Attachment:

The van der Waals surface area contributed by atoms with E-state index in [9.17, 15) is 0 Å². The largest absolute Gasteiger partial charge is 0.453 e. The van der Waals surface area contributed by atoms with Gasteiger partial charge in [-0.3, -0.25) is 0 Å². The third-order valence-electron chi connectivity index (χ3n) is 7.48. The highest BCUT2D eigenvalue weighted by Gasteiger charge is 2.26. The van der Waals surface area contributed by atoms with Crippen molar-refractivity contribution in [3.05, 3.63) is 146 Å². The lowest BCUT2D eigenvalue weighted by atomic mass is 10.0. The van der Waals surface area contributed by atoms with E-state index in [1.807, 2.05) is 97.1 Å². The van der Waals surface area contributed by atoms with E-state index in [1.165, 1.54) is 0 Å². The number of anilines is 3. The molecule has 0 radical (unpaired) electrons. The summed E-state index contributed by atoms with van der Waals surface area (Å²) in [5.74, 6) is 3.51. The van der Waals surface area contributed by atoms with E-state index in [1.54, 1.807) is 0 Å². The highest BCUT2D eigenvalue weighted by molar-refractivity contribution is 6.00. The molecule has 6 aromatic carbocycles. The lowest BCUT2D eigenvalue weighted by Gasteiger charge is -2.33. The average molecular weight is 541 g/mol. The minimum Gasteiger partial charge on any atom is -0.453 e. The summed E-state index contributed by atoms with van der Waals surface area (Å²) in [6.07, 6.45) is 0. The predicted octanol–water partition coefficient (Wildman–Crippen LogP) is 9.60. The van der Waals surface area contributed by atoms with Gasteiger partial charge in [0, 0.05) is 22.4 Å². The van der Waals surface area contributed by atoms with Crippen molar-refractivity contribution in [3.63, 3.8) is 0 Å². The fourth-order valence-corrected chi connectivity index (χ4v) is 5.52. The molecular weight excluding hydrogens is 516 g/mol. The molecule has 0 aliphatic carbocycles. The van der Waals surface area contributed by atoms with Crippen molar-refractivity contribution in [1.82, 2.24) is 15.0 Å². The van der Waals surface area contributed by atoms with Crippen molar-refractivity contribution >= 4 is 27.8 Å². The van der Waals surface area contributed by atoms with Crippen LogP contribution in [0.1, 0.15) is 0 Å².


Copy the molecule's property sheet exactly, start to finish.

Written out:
The van der Waals surface area contributed by atoms with E-state index in [9.17, 15) is 0 Å². The largest absolute Gasteiger partial charge is 0.453 e. The van der Waals surface area contributed by atoms with Gasteiger partial charge in [-0.3, -0.25) is 0 Å². The third-order valence-electron chi connectivity index (χ3n) is 7.48. The highest BCUT2D eigenvalue weighted by Gasteiger charge is 2.26. The van der Waals surface area contributed by atoms with Crippen molar-refractivity contribution in [3.05, 3.63) is 146 Å². The lowest BCUT2D eigenvalue weighted by atomic mass is 10.0. The van der Waals surface area contributed by atoms with E-state index in [1.807, 2.05) is 97.1 Å². The van der Waals surface area contributed by atoms with E-state index in [1.165, 1.54) is 0 Å². The number of anilines is 3. The molecule has 0 radical (unpaired) electrons. The summed E-state index contributed by atoms with van der Waals surface area (Å²) in [5.74, 6) is 3.51. The van der Waals surface area contributed by atoms with E-state index in [1.54, 1.807) is 0 Å². The highest BCUT2D eigenvalue weighted by molar-refractivity contribution is 6.00. The molecule has 6 aromatic carbocycles. The lowest BCUT2D eigenvalue weighted by Gasteiger charge is -2.33. The average molecular weight is 541 g/mol. The minimum Gasteiger partial charge on any atom is -0.453 e. The summed E-state index contributed by atoms with van der Waals surface area (Å²) in [6.07, 6.45) is 0. The predicted octanol–water partition coefficient (Wildman–Crippen LogP) is 9.60. The van der Waals surface area contributed by atoms with Gasteiger partial charge in [0, 0.05) is 22.4 Å². The van der Waals surface area contributed by atoms with Crippen molar-refractivity contribution in [3.63, 3.8) is 0 Å². The fourth-order valence-corrected chi connectivity index (χ4v) is 5.52. The molecular weight excluding hydrogens is 516 g/mol. The molecule has 0 aliphatic carbocycles. The van der Waals surface area contributed by atoms with Crippen molar-refractivity contribution in [1.82, 2.24) is 15.0 Å². The van der Waals surface area contributed by atoms with Crippen molar-refractivity contribution >= 4 is 27.8 Å². The van der Waals surface area contributed by atoms with Crippen LogP contribution in [0.1, 0.15) is 0 Å².